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EDITORIAL | Kishida’s Lead Urgently Needed to Restart Japan’s Nuclear Power Plants

The global energy crisis will lead to blackouts in Japan unless leadership steps in to ensure a safe, stable domestic power supply.



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Ten years have passed since the Tomari Nuclear Power Station of Hokkaido Electric Power Company. was stopped for inspections In November 2012. (photographed in May 2022 by Naoki Ohtake)

The Special Committee on Nuclear Regulations of the ruling Liberal Democratic Party, chaired by Junji Suzuki, has compiled a report containing proposals for more efficient safety inspections of Japan’s nuclear power facilities. The report was presented to Environment Minister Tsuyoshi Yamaguchi and Prime Minister Fumio Kishida in mid-May.

The Japan Nuclear Regulation Authority (NRA) has been taking such a long time to conduct its safety inspections that only 10 of the nuclear power plants shut down following the 2011 Fukushima disaster have been restarted. Consequently, the Special Committee on Nuclear Regulations called for the use of enhanced predictive analysis for safety inspections, for example by making use of data from inspections of nuclear power plants that have already passed inspection. 

As a result of Russia’s invasion of Ukraine, global energy prices have skyrocketed. That is certainly true in Japan, where electricity and gas costs continue to rise. Amidst these developments, reevaluations of nuclear energy are occurring worldwide because the energy source provides a stable supply of electrical power and facilitates decarbonization. 

Prime Minister Kishida has also expressed his intention to pursue improving the efficiency of nuclear power facility inspections. Hopefully, the Prime Minister will be proactive in dealing with this problem and take the lead in getting the NRA to implement the proposals contained in the report. It is important to get the dormant nuclear power plants up and running again. 

A street monitor in Tokyo's city center announces the power supply shortage and blackout warning including all of Tokyo, on the evening of March 22, 2022.

Lengthy Delays

The standard administrative review process for safety inspections of nuclear power facilities by the NRA has been set at two years. This is in line with the goals of maintaining fairness and transparency in government administration called for in the Administrative Procedures Law. 

As things now stand, however, the agency has been taking far longer to complete earthquake fault assessments and other inspection procedures. In fact, we have no way of estimating when it might finish these inspections. Take for example the case of Hokkaido Electric Power Co.’s Tomari Nuclear Power Plant, where inspections have been ongoing for nine years.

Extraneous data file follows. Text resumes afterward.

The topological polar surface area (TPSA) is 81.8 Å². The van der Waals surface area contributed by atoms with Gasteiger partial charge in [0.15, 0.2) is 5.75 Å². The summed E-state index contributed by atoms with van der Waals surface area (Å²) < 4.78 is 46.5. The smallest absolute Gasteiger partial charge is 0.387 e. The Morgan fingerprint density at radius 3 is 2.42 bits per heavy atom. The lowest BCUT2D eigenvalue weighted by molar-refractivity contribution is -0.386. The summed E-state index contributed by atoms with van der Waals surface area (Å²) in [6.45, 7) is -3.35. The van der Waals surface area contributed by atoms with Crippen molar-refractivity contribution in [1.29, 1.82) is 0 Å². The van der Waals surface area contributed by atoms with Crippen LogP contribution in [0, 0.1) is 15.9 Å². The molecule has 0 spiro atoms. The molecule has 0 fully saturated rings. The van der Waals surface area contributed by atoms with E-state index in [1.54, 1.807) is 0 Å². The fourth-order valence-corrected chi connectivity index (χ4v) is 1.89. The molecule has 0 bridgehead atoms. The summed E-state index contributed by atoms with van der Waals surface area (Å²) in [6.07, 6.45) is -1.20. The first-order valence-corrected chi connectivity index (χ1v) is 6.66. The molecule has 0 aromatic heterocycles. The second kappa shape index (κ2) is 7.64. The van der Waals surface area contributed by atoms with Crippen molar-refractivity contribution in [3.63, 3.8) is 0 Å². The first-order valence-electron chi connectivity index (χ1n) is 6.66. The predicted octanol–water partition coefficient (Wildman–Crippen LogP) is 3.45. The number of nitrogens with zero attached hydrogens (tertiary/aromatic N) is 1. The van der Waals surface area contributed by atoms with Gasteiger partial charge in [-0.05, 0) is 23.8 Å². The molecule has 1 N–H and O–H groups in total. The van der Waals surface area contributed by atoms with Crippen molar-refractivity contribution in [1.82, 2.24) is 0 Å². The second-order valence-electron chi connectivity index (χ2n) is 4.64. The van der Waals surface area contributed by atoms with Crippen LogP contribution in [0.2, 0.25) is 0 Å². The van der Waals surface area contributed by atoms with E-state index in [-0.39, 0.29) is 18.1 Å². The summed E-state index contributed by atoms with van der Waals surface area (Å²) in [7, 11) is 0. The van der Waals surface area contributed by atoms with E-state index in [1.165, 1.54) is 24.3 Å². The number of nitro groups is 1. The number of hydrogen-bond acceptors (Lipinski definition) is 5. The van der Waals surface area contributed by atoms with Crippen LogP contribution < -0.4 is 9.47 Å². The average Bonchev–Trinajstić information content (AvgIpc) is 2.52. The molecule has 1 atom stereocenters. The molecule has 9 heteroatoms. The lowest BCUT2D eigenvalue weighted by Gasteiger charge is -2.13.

The LDP’s special committee offers 10 proposals in its report on the promotion of increased efficiency in inspections for the restart of nuclear facilities. 

Chairperson Suzuki has pointed out: “Although it has already been 10 years since it was launched, the Nuclear Regulatory Authority has only gotten 10 nuclear power plants restarted. We have a strong sense of crisis that the Authority’s inspections have stalled.” 

Kashiwazaki Kariwa Nuclear Power Plant is idle, despite having a good safety review.

Recommendations to Help

The report urges the NRA to actively incorporate new information about nuclear power regulations in other countries.

It also calls for strengthening communication between the NRA and the local governments of areas where the nuclear power facilities are located, as well as the electric power companies that operate them. For example, it says that the NRA should thoroughly brief these concerned parties on the status of inspections. 

The NRA is an organization that operates independently from other Japanese government agencies. It is established to conduct safety inspections following the 2011 accident at the Tokyo Electric Power Co. Fukushima Daiichi reactor. 

Although ensuring the safety of nuclear power facilities is essential, that does not justify a self-righteous attitude on the part of the NRA. It is only natural that the efficiency and transparency of any administrative agency be questioned.

Remember that just this March Tokyo Electric Power Co. and Tohoku Electric Power Co. for the first time issued electrical power outage warnings for the regions they serve. These areas were teetering on the brink of large-scale blackouts.  

Getting Japan’s nuclear power plants up and running again as soon as possible will provide a stable supply of electrical power and help to bring down the cost of electricity. Prime Minister Kishida needs to exercise strong leadership regarding this issue. 


(Read the editorial in Japanese at this link.)

Author: Editorial Board, The Sankei Shimbun

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